Last postcard, postmarked Apr. 13, 1959, Saint Petersburg, FL
My great-great grandmother Minnie Oakes (born Maria Catharina Wilhelmine Schröder) was born in Besitz, Mecklenburg, Germany on September 8, 1857 and baptized at the Evangelische Kirche Blücher on September 20, 1857. Her parents were Johan Joachim Wilhelm Schröder and Sophia Dorothea Christiana Martens.
I found her on Ancestry.com in the Germany, Lutheran Baptisms, Marriages, and Burials, 1500-1971 database. According to FamilySearch, “this collection contains parish registers from numerous Protestant communities and military garrisons found in former or modern German territories. The records are largely organized according to historical regions and church districts that may differ from current affiliations.”
I think I may have found my 3rd-great grandfather in an unexpected place. There is a William D. Bolt enumerated in the 1856 Pleasant Township, Wapello County, Iowa census. This William was 21 years old and born in New York (same age and birthplace as my William). He is listed as widowed with no children. This is a surprise. If he had a wife besides my 3rd-great grandmother, it is news to me! He was living with James and Caroline Hyde and their family. James and Caroline had been born in New York, but married in 1847 in Wayne County, Michigan. Their children had been born in Michigan as well.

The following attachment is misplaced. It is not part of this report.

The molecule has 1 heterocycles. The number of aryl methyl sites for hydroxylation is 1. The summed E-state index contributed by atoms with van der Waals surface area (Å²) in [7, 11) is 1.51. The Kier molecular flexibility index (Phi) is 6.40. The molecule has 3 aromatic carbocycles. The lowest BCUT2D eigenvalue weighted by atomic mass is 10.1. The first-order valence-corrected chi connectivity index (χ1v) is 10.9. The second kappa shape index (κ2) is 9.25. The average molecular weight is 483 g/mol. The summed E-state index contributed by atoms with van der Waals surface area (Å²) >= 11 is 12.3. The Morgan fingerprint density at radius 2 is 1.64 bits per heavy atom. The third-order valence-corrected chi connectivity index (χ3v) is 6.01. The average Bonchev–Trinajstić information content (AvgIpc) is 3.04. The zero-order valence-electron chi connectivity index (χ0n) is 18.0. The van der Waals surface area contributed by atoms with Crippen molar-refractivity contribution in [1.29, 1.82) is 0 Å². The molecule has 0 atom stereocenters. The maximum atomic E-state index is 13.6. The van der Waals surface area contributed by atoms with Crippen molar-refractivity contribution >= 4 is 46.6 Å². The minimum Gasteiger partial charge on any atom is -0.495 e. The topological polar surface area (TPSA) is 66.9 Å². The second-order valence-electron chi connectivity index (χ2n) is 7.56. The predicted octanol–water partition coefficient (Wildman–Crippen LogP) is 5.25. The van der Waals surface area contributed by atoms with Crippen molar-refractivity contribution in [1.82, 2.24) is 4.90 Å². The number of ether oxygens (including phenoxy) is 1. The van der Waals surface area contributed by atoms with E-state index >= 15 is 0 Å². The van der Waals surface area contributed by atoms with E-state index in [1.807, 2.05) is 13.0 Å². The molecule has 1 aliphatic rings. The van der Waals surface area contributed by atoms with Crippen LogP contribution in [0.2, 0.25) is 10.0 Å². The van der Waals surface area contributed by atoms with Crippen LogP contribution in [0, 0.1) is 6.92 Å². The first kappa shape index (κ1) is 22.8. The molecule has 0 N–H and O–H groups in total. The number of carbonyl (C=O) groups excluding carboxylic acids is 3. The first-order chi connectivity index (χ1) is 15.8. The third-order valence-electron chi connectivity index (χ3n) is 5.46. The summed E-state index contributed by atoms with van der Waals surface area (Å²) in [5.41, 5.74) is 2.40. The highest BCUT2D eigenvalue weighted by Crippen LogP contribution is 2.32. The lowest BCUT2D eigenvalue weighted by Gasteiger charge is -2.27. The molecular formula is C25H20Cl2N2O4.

In the 1860 Federal Census, William was married to Mary J. Everitt (having been married within the year) and living in Plymouth, Wayne, Michigan. In the same census, James and Caroline were living in with their children in Ypsilanti, Wayne County, Michigan.